Migration

A year's sabbatical in 1993-94 as Waynflete Visiting Professor at Magdalen College Oxford persuaded me my batteries needed recharging; besides, I had always been a European of sorts, as was my mother. I took early retirement from the University of California in 1994 enabled by years of service and migrated to England after having been elected to a Regius Chair in Scotland (a crown appointment). I lived in awe of the opportunities afforded by America's great research universities, which were unique, but also recognized my need for change. The best UK universities were less well funded but had historically created an atmosphere encouraging creativity, especially in the Humanities, and – to their advantage – were also less politically correct or fiercely competitive. I had been traveling to England for three decades and knew I could live there without camouflaging my predilection for high culture rather than ‘American popular-cool’. Cambridge and Oxford were more genuinely interdisciplinary too: the collegiate system makes for a natural interdisciplinarity impossible to rival in high-end, six-figure salaries, non-collegiate American institutions lorded over by wealthy individual academic departments.

George Rousseau The writing I have done since leaving UCLA often departs from its former Enlightenment base. The history of medicine, construed as a liberal humanities discipline, has taken a prominent front seat. Freed from the tyranny of one-departmental loyalty I no longer worry about terrors of allegiance. With the late Roy Porter I wrote a book we entitled Gout: the patrician malady – the 'comic disease' – whose purpose was to present a genre of writing about literature and medicine under extreme comic stress. A collection of essays followed – Framing and Imagining Disease in cultural history – which demonstrated how much depends on context and slippage, the 'framing'. Its successor, Children and Sexuality: The Greeks to the Great War – deals with sexual abuse in history and presents case histories of biographical figures and societies incapable of being understood apart from their bodily needs. Nervous Acts: essays on literature, culture, and sensibility, follows the rise of neurology from the early modern period to the present time and argues that ‘neurology’ has all along been a ‘humanity’ as well as ‘science’ (a position the late Oliver Sacks, neurologist and writer, endorsed to the end of his lifetime). The Notorious Sir John Hill locates a neglected, controversial - even scandalous - Georgian polymath-maverick within the bio-historical context of developing eighteenth-century celebrity culture and demonstrates how reckless ambition destroyed him. My short biography of Marguerite Yourcenar, a woman who might have become a distinguished classicist had certain oblique psychological relationships not developed, discusses an important French writer grappling with her sexuality. Rachmaninoff’s Cape: a nostalgia memoir is the first instalment of my writing the cultural history of nostalgia: from where the nostalgic cluster of emotions arises in the human condition, what it has been, and where it may be headed. I broke my ‘nostalgia teeth’, as it were, writing it.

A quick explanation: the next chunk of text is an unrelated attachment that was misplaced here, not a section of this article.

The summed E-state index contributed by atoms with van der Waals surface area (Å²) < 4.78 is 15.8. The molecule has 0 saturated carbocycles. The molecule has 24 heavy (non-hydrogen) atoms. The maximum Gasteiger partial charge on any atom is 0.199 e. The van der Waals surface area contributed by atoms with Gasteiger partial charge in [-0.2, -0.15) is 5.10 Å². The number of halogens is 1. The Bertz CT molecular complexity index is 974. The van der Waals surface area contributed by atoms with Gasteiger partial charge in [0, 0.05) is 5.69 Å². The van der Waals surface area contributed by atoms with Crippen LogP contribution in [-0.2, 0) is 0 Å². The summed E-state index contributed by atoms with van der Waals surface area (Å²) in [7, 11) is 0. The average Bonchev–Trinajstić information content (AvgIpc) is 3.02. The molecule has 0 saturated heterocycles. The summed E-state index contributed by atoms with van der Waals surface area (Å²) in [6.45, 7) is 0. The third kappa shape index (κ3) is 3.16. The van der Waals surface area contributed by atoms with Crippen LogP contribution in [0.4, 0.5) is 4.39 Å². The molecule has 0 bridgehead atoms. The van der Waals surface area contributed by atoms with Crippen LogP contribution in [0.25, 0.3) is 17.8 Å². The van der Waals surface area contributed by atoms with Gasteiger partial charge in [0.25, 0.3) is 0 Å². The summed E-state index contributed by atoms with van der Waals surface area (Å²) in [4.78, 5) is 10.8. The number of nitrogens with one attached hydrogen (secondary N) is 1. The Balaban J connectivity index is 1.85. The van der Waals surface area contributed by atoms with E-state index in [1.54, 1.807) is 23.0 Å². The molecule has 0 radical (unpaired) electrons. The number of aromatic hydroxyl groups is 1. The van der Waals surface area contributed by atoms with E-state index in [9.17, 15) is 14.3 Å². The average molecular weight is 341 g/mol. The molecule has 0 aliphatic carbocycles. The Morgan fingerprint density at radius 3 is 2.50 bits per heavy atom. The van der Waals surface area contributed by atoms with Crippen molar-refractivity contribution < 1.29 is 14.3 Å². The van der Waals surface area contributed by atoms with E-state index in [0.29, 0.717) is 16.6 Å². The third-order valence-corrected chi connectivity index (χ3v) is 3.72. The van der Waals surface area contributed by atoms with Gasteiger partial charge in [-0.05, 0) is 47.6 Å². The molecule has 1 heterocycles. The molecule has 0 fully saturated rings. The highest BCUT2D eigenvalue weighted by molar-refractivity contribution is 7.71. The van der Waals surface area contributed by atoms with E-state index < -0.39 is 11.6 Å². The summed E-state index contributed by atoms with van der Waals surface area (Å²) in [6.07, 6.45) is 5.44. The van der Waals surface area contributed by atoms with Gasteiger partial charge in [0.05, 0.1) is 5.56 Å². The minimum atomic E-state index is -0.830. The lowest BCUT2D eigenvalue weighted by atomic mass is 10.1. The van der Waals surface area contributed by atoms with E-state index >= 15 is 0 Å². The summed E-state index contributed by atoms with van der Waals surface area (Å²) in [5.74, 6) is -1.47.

George Rousseau From 2003-13 I co-directed the Centre for the History of Childhood in Oxford University, together with the Magdalen historian Professor Laurence Brockliss. Neither of us was a fulltime historian of childhood when we founded the Centre (within Oxford’s History Faculty). Since retiring in 2013 we have published almost two dozen books in our Palgrave Macmillan Series in the History of Childhood. And two other projects have concurrently preoccupied me: the Edinburgh Project in the History of Distributed Cognition and the Norwegian Research Council Samkul Grant in Historicizing Ageing (2016-2021). The Edinburgh Centre for Epistemology, Mind and Normativity has been the academic home of a multi-volume publication (Edinburgh University Press) tracing how cognition has altered in history. This far-reaching collective effort will do much to challenge prevailing notions about brain, mind and cognition, especially the view that cognition ceases at the limits of the anatomical body. The Norwegian Samkul Project, handsomely funded by the Norwegian Research Council, has already hosted several international conferences about ageing. As their visiting professor I am required to give annual guest seminars on a set theme related to senescence. I enjoy these research activities, complemented by the time I can spend with my partner, the British gardener J F Sturley. Together we continue to build our own garden, Candide-like, in Oxfordshire.